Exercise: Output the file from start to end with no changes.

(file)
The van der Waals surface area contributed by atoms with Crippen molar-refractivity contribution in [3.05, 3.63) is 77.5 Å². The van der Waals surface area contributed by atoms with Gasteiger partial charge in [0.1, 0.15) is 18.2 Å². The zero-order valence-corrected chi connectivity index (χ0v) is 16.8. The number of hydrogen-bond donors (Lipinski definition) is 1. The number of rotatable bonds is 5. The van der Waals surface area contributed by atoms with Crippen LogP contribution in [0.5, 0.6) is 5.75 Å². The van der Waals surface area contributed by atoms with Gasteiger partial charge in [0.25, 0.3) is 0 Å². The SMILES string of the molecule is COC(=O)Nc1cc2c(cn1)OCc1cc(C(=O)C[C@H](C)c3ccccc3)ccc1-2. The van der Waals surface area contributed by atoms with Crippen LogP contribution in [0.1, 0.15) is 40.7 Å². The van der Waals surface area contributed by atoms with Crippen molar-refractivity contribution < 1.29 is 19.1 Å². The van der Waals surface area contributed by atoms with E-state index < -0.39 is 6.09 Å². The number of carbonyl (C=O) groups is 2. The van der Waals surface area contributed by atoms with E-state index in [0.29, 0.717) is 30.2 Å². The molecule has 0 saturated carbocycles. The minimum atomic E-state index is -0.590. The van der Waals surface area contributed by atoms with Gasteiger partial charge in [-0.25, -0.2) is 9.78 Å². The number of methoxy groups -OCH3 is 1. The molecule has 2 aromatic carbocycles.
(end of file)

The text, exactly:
The van der Waals surface area contributed by atoms with Crippen molar-refractivity contribution in [3.05, 3.63) is 77.5 Å². The van der Waals surface area contributed by atoms with Gasteiger partial charge in [0.1, 0.15) is 18.2 Å². The zero-order valence-corrected chi connectivity index (χ0v) is 16.8. The number of hydrogen-bond donors (Lipinski definition) is 1. The number of rotatable bonds is 5. The van der Waals surface area contributed by atoms with Crippen LogP contribution in [0.5, 0.6) is 5.75 Å². The van der Waals surface area contributed by atoms with Gasteiger partial charge in [0.25, 0.3) is 0 Å². The SMILES string of the molecule is COC(=O)Nc1cc2c(cn1)OCc1cc(C(=O)C[C@H](C)c3ccccc3)ccc1-2. The van der Waals surface area contributed by atoms with Crippen LogP contribution in [0.1, 0.15) is 40.7 Å². The van der Waals surface area contributed by atoms with Crippen molar-refractivity contribution < 1.29 is 19.1 Å². The van der Waals surface area contributed by atoms with E-state index < -0.39 is 6.09 Å². The number of carbonyl (C=O) groups is 2. The van der Waals surface area contributed by atoms with E-state index in [0.29, 0.717) is 30.2 Å². The molecule has 0 saturated carbocycles. The minimum atomic E-state index is -0.590. The van der Waals surface area contributed by atoms with Gasteiger partial charge in [-0.25, -0.2) is 9.78 Å². The number of methoxy groups -OCH3 is 1. The molecule has 2 aromatic carbocycles.